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Profile [seti.international] Dirk SadowskiProject donor
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Message 1273108 - Posted: 19 Aug 2012, 21:36:47 UTC

Hi,

1st, I search the biggest available 12 V PC fan.
(If you know a fan (normally usage not for PCs) which is big and run with 12 V, it's also OK. ;-)

Not the biggest housing, the biggest radius of the rotor blades respectively diameter of the opening.

2nd, the best ratio: power consumption / performance (air flow rate).

Maybe you can help me?

Thanks.


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Message 1273111 - Posted: 19 Aug 2012, 22:16:41 UTC - in response to Message 1273108.
Last modified: 19 Aug 2012, 22:17:24 UTC

I can't recommend any of these since I'm not using such a monster, but that would be a good overview of large fans. The technical information to each of them contains the air flow and sometimes pressure, so I think you should be able to choose something from that. The largest are 250mm, however some of the 230mm has higher air flow rate.

PS: yes. it was indeed hot today in Germany.
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Message 1273120 - Posted: 19 Aug 2012, 23:37:27 UTC
Last modified: 19 Aug 2012, 23:56:12 UTC

I'm not sure specifically what you are after. You mention fan with the biggest possible diameter? That does not necessarily have anything to do with having the most airflow....

A large fan with low RPMs can quite possibly move LESS air than a smaller very high RPM fan... (The difference is typically noise, larger diameter fans produce less noise per air moved.)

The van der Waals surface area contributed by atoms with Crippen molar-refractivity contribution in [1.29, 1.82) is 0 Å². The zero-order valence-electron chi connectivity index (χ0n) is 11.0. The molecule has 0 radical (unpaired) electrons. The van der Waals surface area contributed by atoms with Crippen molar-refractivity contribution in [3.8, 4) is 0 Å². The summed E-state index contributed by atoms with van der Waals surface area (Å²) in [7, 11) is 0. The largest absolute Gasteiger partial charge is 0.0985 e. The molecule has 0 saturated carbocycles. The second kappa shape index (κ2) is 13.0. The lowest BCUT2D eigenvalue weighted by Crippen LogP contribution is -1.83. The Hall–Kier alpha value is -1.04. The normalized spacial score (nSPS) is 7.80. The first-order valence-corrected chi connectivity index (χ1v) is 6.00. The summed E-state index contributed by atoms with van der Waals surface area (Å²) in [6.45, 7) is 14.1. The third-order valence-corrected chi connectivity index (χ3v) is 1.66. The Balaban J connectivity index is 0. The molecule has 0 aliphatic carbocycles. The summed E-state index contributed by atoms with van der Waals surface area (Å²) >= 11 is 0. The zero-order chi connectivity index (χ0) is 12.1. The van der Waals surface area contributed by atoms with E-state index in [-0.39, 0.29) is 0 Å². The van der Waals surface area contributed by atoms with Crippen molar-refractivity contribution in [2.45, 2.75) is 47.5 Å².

If you are looking for maximum airflow, you need to look for fans with high CFM (Cubic feet per minute).

Here is a newegg.com search I did, only fans with the highest CFM are listed, highest price first.

(You will notice, the 120mm (and even 92mm) fans at the top of the list, push much more air than the 180mm/250mm fans under it...)
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Message 1273127 - Posted: 19 Aug 2012, 23:53:20 UTC - in response to Message 1273124.



$14 at Lowes, drops temps 15C.
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Message 1273128 - Posted: 19 Aug 2012, 23:53:44 UTC - in response to Message 1273124.
Last modified: 19 Aug 2012, 23:54:09 UTC

...But those are gonna draw some juice!


Yes, what Mark mentioned, or any of the high-airflow units from newegg I posted, will draw some serious current, regardless of the voltage... Make sure your PSU is up to par for what you are trying to do.

@Slavac: LOL! :-D
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Message 1273135 - Posted: 20 Aug 2012, 0:21:25 UTC - in response to Message 1273128.

...But those are gonna draw some juice!


Yes, what Mark mentioned, or any of the high-airflow units from newegg I posted, will draw some serious current, regardless of the voltage... Make sure your PSU is up to par for what you are trying to do.

@Slavac: LOL! :-D


It's ugly as heck, garish even, but good lord it's effective.
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Message 1273136 - Posted: 20 Aug 2012, 0:38:15 UTC - in response to Message 1273108.

2nd, the best ratio: power consumption / performance (air flow rate)